Safaricom has put on hold plans to unveils what would have been Kenya’s first 5G network following the ongoing squabble between US government and Chinese tech giant Huawei. The company has been at the fore front of 5G technology but has faced uncertainty following blacklisting by the US government followed by other territories in Europe as well as Asia. The US government essentially made it impossible for Huawei to supply 5G technology in the states, a move that has seen other countries join in, seriously impacting Huawei’s business.
Safaricom has always been viewed by many as well placed to launch Kenya’s 5G network given its financial muscle and going by previous precedent. By halting its plans to launch the next generation network in the foreseeable future within the country effectively means Kenyans might have to wait a little longer to experience its fast internet connection speeds.
According to the mobile service provider’s Chief Executive Officer Peter Ndegwa, the firm is currently investing in upgrading current infrastructure stuck on previous 3G and 2G networks to a faster LTE (4G) platform. The 5th generation mobile internet has so far gained traction overseas and almost all smartphone manufacturer’s have since introduced devices that support those frequencies.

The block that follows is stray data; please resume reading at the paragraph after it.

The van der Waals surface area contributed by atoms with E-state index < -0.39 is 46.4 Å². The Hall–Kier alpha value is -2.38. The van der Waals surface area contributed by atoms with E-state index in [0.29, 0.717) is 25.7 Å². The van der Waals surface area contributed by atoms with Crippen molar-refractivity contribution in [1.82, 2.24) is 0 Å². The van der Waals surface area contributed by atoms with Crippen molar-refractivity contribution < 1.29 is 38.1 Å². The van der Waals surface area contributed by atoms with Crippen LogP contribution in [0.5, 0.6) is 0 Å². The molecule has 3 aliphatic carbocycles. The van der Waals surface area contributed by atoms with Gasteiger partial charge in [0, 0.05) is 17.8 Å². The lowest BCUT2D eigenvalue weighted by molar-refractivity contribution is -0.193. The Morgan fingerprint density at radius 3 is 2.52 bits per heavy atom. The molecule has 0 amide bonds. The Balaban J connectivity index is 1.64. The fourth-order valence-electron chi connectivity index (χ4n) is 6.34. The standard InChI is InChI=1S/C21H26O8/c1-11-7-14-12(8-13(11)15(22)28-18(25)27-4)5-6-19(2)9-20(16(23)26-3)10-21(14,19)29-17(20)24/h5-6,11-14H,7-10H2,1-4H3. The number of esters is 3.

In Kenya, consumers can get 5G ready devices such as the Nokia 8.3 5G that is readily available in retail stores across the country, but can’t enjoy 5G speeds just yet as no provider has rolled out the technology. Previous reports indicate that Safaricom had been testing the fifth-generation network and had even planned to rollout in major towns before end of this year.
Since Safaricom’s network had based on Huawei technology – a company that’s viewed by Washington as deeply routed within the Chinese government and has since faced sanctions from the largest economy in the world; which goes without saying, it might have played a role in Safaricom’s sudden change of heart.
Data has been the main focus for Safaricom after diminishing growth in voice and sms segments, there’s also increased pressure from regulations to open up MPESA business, such as recent proposals to allow agents to operate other mobile money services, a measure that might kick the telco’s success downward-spiral.
Speaking on the development, Safaricom’s CEO noted, there was still room to expand its 4G coverage at least in the short term while engaging the government regarding spectrum. Ndegwa said 5G was not on their urgent checklist for now. While Huawei continues to deny accusations leveled by the US, it’s prudent the impact has been immense, and since Kenya and the US launched bilateral trade pact mid this year, it seems news regarding Safaricom’s change of heart isn’t just a coincidence.